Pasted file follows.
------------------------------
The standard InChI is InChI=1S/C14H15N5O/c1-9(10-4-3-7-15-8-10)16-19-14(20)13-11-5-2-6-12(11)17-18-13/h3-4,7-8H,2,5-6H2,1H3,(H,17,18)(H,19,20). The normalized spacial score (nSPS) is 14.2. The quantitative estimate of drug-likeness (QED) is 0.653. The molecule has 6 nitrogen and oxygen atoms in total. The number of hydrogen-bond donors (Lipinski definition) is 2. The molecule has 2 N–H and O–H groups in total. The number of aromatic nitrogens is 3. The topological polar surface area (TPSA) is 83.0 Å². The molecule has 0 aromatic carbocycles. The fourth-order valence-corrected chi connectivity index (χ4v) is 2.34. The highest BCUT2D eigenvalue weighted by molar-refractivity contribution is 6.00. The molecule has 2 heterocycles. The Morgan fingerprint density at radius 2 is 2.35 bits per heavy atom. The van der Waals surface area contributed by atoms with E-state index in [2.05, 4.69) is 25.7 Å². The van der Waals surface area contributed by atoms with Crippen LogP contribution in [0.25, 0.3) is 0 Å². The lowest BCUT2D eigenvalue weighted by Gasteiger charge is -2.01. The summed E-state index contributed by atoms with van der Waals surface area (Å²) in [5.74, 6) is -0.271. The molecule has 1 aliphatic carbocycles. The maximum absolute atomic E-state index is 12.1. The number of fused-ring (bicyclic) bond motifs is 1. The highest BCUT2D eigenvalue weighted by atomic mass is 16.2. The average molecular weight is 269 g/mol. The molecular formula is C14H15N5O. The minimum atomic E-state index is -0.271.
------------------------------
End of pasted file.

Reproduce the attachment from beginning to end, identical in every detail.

The standard InChI is InChI=1S/C14H15N5O/c1-9(10-4-3-7-15-8-10)16-19-14(20)13-11-5-2-6-12(11)17-18-13/h3-4,7-8H,2,5-6H2,1H3,(H,17,18)(H,19,20). The normalized spacial score (nSPS) is 14.2. The quantitative estimate of drug-likeness (QED) is 0.653. The molecule has 6 nitrogen and oxygen atoms in total. The number of hydrogen-bond donors (Lipinski definition) is 2. The molecule has 2 N–H and O–H groups in total. The number of aromatic nitrogens is 3. The topological polar surface area (TPSA) is 83.0 Å². The molecule has 0 aromatic carbocycles. The fourth-order valence-corrected chi connectivity index (χ4v) is 2.34. The highest BCUT2D eigenvalue weighted by molar-refractivity contribution is 6.00. The molecule has 2 heterocycles. The Morgan fingerprint density at radius 2 is 2.35 bits per heavy atom. The van der Waals surface area contributed by atoms with E-state index in [2.05, 4.69) is 25.7 Å². The van der Waals surface area contributed by atoms with Crippen LogP contribution in [0.25, 0.3) is 0 Å². The lowest BCUT2D eigenvalue weighted by Gasteiger charge is -2.01. The summed E-state index contributed by atoms with van der Waals surface area (Å²) in [5.74, 6) is -0.271. The molecule has 1 aliphatic carbocycles. The maximum absolute atomic E-state index is 12.1. The number of fused-ring (bicyclic) bond motifs is 1. The highest BCUT2D eigenvalue weighted by atomic mass is 16.2. The average molecular weight is 269 g/mol. The molecular formula is C14H15N5O. The minimum atomic E-state index is -0.271.